After upping their protein intake per day, they reported feeling fuller after meals and experiencing decreased appetite, which helped them with better weight management.

Adding even a little extra protein to your diet can substantially affect your appetite.

A study conducted with overweight women found that they decreased their caloric intake by 441 calories by increasing their protein intake from 15% to 30% [5].

Another study compared the effects of high protein intake (2.3 grams of protein per kilogram per day) to low protein intake (1 gram per kilogram of body weight per day) on lean body mass over a short period of caloric deficit.

The low-protein group lost 3.5 pounds (1.6 kgs) of muscle, whereas the high-protein group only lost 0.66 pounds (0.3 kgs) [6].

Regulates Hunger Hormones

A bearded man holding steak up to his mouth

Your weight is actively regulated by the hypothalamus in your brain [7].

Your brain receives signals that determine when and how much you eat. This is regulated by certain hormones that change in response to hunger and eating.

As we’ve seen, consuming protein regulates your satiety and makes you feel fuller than other macros.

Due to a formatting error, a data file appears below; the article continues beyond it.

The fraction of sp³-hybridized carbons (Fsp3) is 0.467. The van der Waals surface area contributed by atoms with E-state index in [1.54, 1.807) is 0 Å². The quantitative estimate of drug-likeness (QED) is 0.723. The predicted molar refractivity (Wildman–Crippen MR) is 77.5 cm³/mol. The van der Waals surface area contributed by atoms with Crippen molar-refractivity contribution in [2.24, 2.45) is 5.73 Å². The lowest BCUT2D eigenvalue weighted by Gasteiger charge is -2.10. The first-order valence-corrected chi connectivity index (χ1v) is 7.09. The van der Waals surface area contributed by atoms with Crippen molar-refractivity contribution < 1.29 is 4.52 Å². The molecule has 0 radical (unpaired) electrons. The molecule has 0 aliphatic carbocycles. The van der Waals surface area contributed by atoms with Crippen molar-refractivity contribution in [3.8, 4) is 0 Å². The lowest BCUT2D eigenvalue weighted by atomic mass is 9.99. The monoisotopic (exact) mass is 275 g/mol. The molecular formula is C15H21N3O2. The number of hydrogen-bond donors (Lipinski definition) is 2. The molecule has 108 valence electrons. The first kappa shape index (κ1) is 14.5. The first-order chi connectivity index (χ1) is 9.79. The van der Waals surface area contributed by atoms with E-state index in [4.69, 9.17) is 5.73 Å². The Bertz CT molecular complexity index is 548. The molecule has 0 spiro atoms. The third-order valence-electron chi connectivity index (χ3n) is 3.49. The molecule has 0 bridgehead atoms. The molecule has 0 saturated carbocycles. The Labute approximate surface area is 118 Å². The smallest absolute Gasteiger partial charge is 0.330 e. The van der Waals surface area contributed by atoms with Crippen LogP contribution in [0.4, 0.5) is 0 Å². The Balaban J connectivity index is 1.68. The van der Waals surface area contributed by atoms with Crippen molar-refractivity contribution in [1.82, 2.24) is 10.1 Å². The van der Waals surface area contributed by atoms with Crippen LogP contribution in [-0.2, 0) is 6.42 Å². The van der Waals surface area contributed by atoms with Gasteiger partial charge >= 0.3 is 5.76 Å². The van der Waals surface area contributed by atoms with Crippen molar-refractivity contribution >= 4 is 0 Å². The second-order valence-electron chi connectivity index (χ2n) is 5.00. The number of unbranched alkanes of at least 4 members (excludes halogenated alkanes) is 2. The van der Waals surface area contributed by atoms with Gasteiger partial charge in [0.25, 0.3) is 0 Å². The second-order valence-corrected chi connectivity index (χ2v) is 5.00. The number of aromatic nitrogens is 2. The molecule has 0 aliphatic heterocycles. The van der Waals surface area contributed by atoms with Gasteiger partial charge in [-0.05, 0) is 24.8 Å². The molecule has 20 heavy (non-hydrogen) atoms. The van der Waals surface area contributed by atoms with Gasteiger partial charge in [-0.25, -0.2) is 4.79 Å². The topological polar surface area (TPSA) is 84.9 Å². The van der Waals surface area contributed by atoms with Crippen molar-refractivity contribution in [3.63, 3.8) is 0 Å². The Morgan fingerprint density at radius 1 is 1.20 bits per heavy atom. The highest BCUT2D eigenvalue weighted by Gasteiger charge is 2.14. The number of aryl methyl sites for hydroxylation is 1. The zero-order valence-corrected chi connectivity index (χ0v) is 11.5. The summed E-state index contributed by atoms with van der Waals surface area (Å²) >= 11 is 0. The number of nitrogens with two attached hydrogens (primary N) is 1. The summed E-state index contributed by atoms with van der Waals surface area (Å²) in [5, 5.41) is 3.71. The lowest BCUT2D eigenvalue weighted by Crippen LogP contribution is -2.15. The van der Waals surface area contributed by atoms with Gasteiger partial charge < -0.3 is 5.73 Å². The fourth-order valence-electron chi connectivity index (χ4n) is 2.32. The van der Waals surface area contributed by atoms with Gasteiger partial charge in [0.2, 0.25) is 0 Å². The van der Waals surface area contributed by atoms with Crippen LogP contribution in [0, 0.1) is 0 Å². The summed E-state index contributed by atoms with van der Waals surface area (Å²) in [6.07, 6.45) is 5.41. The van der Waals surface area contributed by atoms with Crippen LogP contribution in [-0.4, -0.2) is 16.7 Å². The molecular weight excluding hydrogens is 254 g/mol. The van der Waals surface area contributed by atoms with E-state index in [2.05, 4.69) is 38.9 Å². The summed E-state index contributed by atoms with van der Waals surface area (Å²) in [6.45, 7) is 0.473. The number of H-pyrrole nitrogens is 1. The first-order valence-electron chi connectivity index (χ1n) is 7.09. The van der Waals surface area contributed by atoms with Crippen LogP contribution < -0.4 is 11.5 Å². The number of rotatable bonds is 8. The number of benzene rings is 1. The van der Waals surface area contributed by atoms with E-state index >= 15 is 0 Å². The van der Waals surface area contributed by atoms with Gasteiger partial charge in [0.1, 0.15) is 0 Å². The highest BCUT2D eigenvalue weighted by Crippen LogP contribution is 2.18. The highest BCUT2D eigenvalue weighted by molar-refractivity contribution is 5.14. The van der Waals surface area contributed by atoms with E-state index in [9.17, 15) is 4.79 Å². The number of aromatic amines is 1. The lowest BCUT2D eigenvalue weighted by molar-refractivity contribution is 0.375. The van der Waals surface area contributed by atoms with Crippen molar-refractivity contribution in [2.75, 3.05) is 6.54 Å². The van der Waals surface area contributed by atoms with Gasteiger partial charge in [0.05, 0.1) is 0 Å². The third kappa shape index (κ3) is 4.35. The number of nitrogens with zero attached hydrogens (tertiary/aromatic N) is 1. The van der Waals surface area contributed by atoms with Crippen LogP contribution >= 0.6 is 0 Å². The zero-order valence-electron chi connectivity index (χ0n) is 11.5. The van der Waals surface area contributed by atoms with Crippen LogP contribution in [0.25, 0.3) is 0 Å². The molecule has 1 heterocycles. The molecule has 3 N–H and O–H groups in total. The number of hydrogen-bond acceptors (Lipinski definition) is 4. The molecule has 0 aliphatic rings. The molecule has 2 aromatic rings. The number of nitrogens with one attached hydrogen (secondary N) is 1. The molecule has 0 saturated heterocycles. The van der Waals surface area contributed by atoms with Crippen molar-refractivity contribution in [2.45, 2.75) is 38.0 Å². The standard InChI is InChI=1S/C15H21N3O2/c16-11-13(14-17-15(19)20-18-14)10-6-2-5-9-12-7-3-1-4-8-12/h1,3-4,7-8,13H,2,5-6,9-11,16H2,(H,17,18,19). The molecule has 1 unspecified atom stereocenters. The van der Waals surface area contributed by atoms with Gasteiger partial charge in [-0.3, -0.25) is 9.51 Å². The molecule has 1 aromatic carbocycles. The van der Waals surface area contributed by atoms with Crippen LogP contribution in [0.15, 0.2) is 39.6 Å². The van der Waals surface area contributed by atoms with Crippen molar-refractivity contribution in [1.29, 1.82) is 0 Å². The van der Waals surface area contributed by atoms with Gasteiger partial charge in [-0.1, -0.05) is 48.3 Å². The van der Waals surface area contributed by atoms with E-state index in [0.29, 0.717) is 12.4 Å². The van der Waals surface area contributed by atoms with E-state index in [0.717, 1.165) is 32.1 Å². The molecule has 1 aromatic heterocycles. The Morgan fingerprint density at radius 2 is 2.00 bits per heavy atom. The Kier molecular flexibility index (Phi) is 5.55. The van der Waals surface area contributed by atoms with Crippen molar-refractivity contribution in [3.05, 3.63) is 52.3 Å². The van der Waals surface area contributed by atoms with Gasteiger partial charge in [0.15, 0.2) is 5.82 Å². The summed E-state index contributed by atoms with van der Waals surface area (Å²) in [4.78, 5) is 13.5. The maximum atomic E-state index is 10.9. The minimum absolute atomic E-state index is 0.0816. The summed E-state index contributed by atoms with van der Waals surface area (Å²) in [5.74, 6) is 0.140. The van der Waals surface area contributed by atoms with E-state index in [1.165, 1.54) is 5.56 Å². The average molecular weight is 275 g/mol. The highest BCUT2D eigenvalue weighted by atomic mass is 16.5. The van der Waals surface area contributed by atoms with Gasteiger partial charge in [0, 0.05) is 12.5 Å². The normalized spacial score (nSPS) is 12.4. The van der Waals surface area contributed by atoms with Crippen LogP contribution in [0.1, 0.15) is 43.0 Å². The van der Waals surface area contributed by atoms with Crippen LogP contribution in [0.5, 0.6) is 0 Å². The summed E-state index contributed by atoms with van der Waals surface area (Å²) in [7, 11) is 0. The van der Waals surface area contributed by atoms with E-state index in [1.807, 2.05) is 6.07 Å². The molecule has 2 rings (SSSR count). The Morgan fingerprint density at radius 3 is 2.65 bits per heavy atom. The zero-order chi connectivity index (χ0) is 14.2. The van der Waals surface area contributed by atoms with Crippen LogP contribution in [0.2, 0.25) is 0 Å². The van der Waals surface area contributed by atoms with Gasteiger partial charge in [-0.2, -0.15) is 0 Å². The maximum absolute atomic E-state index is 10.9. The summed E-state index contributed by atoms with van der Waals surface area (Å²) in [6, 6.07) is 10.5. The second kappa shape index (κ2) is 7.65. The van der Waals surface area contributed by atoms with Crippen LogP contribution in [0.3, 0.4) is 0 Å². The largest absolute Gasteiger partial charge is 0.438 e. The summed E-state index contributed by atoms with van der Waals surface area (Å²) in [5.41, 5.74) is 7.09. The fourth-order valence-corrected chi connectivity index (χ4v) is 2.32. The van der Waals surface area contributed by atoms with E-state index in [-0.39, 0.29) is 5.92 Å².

This is because protein improves the functioning of your weight regulation hormones.

Consuming a high amount of protein decreases levels of hunger hormones like ghrelin and boosts appetite-reducing hormones like peptide YY [8] [9].

When you replace carbs and fats with proteins, you reduce the activity of hunger hormones and boost satiety hormones. This leads you to reduce calorie intake, helping with weight loss in the long run.

Prevents Muscle Loss and Metabolic Slowdown

Weight loss doesn’t always mean fat loss. If you exercise but don’t consume enough protein, you can lose lean muscle mass — something most people don’t favor [10].

There’s also the possibility of increased fat loss leading to decreased metabolism [11].

The result: you burn fewer calories than you did before losing all that weight. This effect is called “starvation mode,” and it can reduce your daily calorie-burning by several hundred calories.

Eating a sufficient amount of protein to gain muscle may reduce muscle loss, which in turn keeps your metabolic rate high as you burn fat [12].

An excellent way to double down on preventing muscle loss and metabolic slowdown would be to add strength training into your fitness routine [13].